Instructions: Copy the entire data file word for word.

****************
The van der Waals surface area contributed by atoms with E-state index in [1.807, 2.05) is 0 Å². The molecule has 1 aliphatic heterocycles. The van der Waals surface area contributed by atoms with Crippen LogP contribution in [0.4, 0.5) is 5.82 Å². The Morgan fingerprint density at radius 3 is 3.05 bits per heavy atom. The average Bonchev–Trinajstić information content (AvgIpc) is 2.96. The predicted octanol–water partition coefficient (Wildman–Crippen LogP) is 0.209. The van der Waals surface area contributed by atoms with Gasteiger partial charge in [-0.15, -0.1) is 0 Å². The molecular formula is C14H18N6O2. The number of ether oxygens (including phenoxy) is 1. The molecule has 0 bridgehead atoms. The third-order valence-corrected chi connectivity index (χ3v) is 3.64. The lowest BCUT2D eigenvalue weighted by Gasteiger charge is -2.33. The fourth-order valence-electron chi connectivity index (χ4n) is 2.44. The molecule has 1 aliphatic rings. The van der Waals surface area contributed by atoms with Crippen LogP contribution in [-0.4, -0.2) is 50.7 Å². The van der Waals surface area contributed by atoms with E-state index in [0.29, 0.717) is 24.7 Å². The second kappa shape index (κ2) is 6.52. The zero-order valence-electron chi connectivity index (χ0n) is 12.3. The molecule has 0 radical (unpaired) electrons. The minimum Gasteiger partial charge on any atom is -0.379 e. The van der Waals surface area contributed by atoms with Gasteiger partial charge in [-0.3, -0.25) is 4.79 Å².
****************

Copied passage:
The van der Waals surface area contributed by atoms with E-state index in [1.807, 2.05) is 0 Å². The molecule has 1 aliphatic heterocycles. The van der Waals surface area contributed by atoms with Crippen LogP contribution in [0.4, 0.5) is 5.82 Å². The Morgan fingerprint density at radius 3 is 3.05 bits per heavy atom. The average Bonchev–Trinajstić information content (AvgIpc) is 2.96. The predicted octanol–water partition coefficient (Wildman–Crippen LogP) is 0.209. The van der Waals surface area contributed by atoms with Gasteiger partial charge in [-0.15, -0.1) is 0 Å². The molecular formula is C14H18N6O2. The number of ether oxygens (including phenoxy) is 1. The molecule has 0 bridgehead atoms. The third-order valence-corrected chi connectivity index (χ3v) is 3.64. The lowest BCUT2D eigenvalue weighted by Gasteiger charge is -2.33. The fourth-order valence-electron chi connectivity index (χ4n) is 2.44. The molecule has 1 aliphatic rings. The van der Waals surface area contributed by atoms with Crippen LogP contribution in [-0.4, -0.2) is 50.7 Å². The van der Waals surface area contributed by atoms with E-state index in [0.29, 0.717) is 24.7 Å². The second kappa shape index (κ2) is 6.52. The zero-order valence-electron chi connectivity index (χ0n) is 12.3. The molecule has 0 radical (unpaired) electrons. The minimum Gasteiger partial charge on any atom is -0.379 e. The van der Waals surface area contributed by atoms with Gasteiger partial charge in [-0.3, -0.25) is 4.79 Å².